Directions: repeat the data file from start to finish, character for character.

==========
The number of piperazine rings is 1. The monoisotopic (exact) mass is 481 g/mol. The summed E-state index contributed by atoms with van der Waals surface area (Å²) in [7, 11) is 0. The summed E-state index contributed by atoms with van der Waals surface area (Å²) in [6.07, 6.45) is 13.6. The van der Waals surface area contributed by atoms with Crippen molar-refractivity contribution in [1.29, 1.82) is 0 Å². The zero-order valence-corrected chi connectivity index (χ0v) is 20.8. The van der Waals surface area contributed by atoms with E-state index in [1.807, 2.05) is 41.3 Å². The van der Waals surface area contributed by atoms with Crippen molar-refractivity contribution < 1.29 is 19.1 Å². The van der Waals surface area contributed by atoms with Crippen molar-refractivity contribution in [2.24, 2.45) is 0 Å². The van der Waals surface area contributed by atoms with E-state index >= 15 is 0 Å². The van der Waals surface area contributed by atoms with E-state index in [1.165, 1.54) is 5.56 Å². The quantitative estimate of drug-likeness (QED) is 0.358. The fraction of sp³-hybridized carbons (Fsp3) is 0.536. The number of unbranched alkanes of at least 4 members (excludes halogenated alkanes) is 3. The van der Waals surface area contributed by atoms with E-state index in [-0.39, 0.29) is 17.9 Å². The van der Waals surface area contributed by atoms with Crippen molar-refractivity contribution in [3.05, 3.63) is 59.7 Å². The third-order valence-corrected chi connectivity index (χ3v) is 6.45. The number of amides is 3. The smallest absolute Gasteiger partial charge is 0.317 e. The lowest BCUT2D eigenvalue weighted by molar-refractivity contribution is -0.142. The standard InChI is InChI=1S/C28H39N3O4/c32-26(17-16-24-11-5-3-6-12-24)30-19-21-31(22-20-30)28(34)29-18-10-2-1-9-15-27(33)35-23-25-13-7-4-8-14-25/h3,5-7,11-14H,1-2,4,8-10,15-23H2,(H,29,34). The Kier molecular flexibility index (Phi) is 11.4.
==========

The number of piperazine rings is 1. The monoisotopic (exact) mass is 481 g/mol. The summed E-state index contributed by atoms with van der Waals surface area (Å²) in [7, 11) is 0. The summed E-state index contributed by atoms with van der Waals surface area (Å²) in [6.07, 6.45) is 13.6. The van der Waals surface area contributed by atoms with Crippen molar-refractivity contribution in [1.29, 1.82) is 0 Å². The zero-order valence-corrected chi connectivity index (χ0v) is 20.8. The van der Waals surface area contributed by atoms with E-state index in [1.807, 2.05) is 41.3 Å². The van der Waals surface area contributed by atoms with Crippen molar-refractivity contribution < 1.29 is 19.1 Å². The van der Waals surface area contributed by atoms with Crippen molar-refractivity contribution in [2.24, 2.45) is 0 Å². The van der Waals surface area contributed by atoms with E-state index >= 15 is 0 Å². The van der Waals surface area contributed by atoms with E-state index in [1.165, 1.54) is 5.56 Å². The quantitative estimate of drug-likeness (QED) is 0.358. The fraction of sp³-hybridized carbons (Fsp3) is 0.536. The number of unbranched alkanes of at least 4 members (excludes halogenated alkanes) is 3. The van der Waals surface area contributed by atoms with E-state index in [-0.39, 0.29) is 17.9 Å². The van der Waals surface area contributed by atoms with Crippen molar-refractivity contribution in [3.05, 3.63) is 59.7 Å². The third-order valence-corrected chi connectivity index (χ3v) is 6.45. The number of amides is 3. The smallest absolute Gasteiger partial charge is 0.317 e. The lowest BCUT2D eigenvalue weighted by molar-refractivity contribution is -0.142. The standard InChI is InChI=1S/C28H39N3O4/c32-26(17-16-24-11-5-3-6-12-24)30-19-21-31(22-20-30)28(34)29-18-10-2-1-9-15-27(33)35-23-25-13-7-4-8-14-25/h3,5-7,11-14H,1-2,4,8-10,15-23H2,(H,29,34). The Kier molecular flexibility index (Phi) is 11.4.